Why It Matters Where You Have A Cardiac Arrest

Jul 1, 2015

State lawmakers introduced a bill requiring Automated External Defibrillators, or AEDs, in all middle and high schools. But the legislation never made it past a House committee.

Leaving that legislation on the table could have consequences.

During a class at the Rhode Island Foundation, RIPR staff and others practice CPR on mannequins.
Credit Kristin Gourlay / RIPR

There’s a new report from the Institute of Medicine exploring ways to improve cardiac arrest survival rates. The report’s authors estimate more than 600,000 Americans experience cardiac arrest each year, about 12,500 of them children. It’s a treatable medical condition, but there are huge disparities in survival rates between communities. That’s because most cardiac arrests happen outside a hospital setting, where a victim’s survival depends on community preparedness.

"Following a cardiac arrest, each minute without treatment decreases the likelihood of survival with good neurologic and functional outcomes.”

The key is to get chest compressions started ASAP, to keep blood flowing to the brain and major organs, while someone calls 911. The best scenario includes an Automated External Defibrillator or AED, which can restart a normal heart rhythm, and continued CPR until an ambulance arrives.

That means someone near you – at the dinner table with you, walking down the street beside you, standing behind you in line at the grocery store – has to know CPR. But the IOM report points out that less than three percent of Americans have been trained. That pales in comparison to some other nations.

"Some European countries mandate first aid training, resulting in as many as 95 percent (Norway) and 80 percent (Germany) of the public trained in CPR and AED use (IFRC, 2009)."

In the U.S., your survival can be affected by “…individual demographics (e.g., race, age, gender, health status), location of arrest, initial cardiac arrest rhythm, rates of bystander cardiopulmonary resuscitation (CPR) and automated external defibrillator (AED) use, and the characteristics of emergency medical services (EMS) and health care systems (e.g., response time, treatment availability, training, and care quality)."

Disparities in cardiac arrest survival rates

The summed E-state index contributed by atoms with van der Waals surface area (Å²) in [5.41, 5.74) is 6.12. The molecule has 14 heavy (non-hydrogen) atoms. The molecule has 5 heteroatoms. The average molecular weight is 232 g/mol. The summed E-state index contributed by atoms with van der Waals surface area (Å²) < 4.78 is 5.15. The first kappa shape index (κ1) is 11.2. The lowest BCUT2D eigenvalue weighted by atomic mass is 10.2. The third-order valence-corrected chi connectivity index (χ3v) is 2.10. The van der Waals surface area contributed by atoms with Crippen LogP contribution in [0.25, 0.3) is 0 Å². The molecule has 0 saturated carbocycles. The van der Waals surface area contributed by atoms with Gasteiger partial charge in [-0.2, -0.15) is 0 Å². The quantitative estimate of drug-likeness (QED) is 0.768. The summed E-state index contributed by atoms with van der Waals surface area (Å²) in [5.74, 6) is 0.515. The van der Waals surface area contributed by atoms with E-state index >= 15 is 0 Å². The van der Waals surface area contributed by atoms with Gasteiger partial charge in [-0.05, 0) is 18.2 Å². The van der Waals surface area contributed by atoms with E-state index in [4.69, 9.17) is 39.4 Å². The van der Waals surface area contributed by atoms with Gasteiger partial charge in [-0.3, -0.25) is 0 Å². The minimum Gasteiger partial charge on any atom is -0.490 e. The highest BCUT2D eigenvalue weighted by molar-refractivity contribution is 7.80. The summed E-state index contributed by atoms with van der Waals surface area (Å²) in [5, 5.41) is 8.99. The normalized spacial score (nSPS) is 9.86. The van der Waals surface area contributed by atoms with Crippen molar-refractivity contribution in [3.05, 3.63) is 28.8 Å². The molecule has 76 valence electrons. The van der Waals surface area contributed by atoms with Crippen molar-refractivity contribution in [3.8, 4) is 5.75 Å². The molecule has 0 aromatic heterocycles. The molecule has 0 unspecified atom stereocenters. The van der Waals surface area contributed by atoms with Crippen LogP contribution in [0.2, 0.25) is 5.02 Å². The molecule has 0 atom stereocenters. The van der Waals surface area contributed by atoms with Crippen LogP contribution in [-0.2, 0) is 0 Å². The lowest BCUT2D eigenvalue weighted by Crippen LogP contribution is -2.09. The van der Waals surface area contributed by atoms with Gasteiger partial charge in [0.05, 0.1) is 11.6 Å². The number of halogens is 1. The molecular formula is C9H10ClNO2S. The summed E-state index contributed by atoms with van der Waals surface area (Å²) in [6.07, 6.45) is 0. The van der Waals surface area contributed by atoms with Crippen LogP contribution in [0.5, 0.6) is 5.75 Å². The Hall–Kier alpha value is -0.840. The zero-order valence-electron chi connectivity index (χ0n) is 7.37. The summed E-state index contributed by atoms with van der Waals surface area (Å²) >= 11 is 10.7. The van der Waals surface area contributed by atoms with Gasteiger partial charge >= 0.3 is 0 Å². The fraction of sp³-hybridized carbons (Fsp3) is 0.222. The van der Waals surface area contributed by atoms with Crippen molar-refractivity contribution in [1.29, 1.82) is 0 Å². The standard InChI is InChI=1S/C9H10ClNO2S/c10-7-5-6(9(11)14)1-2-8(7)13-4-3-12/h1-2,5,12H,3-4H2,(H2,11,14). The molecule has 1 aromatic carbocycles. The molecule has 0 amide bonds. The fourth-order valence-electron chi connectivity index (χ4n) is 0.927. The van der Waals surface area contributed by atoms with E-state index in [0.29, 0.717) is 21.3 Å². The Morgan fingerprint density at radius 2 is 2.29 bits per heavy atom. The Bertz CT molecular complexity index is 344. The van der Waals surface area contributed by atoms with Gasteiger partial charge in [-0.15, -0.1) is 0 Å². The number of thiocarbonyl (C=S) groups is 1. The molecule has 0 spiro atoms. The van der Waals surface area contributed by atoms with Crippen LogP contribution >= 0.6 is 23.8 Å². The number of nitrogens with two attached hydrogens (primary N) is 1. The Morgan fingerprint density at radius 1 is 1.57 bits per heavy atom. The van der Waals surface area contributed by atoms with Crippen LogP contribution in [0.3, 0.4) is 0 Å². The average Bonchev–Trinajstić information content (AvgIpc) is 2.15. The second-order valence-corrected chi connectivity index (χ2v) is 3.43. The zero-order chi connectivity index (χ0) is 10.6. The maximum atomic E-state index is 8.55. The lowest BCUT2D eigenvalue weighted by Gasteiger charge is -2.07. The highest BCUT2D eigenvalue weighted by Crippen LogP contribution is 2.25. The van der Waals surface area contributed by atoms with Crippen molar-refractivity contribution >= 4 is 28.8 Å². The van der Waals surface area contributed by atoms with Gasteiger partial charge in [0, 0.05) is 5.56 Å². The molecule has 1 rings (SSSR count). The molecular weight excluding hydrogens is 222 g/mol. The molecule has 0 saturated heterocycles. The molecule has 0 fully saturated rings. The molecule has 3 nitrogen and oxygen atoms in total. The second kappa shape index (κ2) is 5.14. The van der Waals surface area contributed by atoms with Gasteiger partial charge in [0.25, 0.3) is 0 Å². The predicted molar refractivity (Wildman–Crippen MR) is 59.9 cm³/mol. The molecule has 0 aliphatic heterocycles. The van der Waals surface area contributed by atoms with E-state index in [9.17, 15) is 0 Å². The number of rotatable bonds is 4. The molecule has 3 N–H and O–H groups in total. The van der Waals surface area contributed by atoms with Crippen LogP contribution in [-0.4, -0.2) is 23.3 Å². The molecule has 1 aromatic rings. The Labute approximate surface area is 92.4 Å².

The IOM report’s authors combed through available data about survival rates, and found that whites are sometimes twice as likely to survive a cardiac arrest as blacks and Hispanics. Blacks and Hispanics are more likely to experience cardiac arrest in the first place. And these groups have lower access to the right treatments.

They also found evidence of less frequent use of the 911 system in black and Hispanic neighborhoods, and lower rates of CPR training.

Should kids be trained in CPR?
The IOM report points out there’s good evidence that bystander CPR and AED use can not only improve survival (by as much as 50 – 500 times) but overall outcomes for victims of cardiac arrest (lowering the risk of irreversible brain or organ damage, for example). Here’s their recommendation for schools:

“State and local departments of health and education, and leading organizations in cardiac arrest response and treatment should partner with training organizations, professional organizations, public advocacy groups, community and neighborhood organizations and service providers, and local employers to promote public awareness of the signs, symptoms, and treatment of cardiac arrest. These efforts require public cardiopulmonary resuscitation (CPR) and automated external defibrillators (AED) training across the lifespan, creating a culture of action that prepares and motivates bystanders to respond immediately upon witnessing a cardiac arrest.”

Recognizing cardiac arrest
Do you know the difference between a heart attack and cardiac arrest? I didn't either, until I took a CPR class.

During cardiac arrest, the heart stops – unexpectedly, and often with no warning signs. The victim collapses, goes unconscious, and stops breathing.

During a heart attack, blood flow to the heart is blocked. The heart usually continues beating, and the victim remains conscious. They might experience pain or shortness of breath for hours before the heart attack actually happens.

Both require immediate medical attention. But someone in cardiac arrest will die within minutes without it. That’s why where you experience cardiac arrest matters.

Want to get trained in CPR? Search for courses via the American Heart Association or the Red Cross.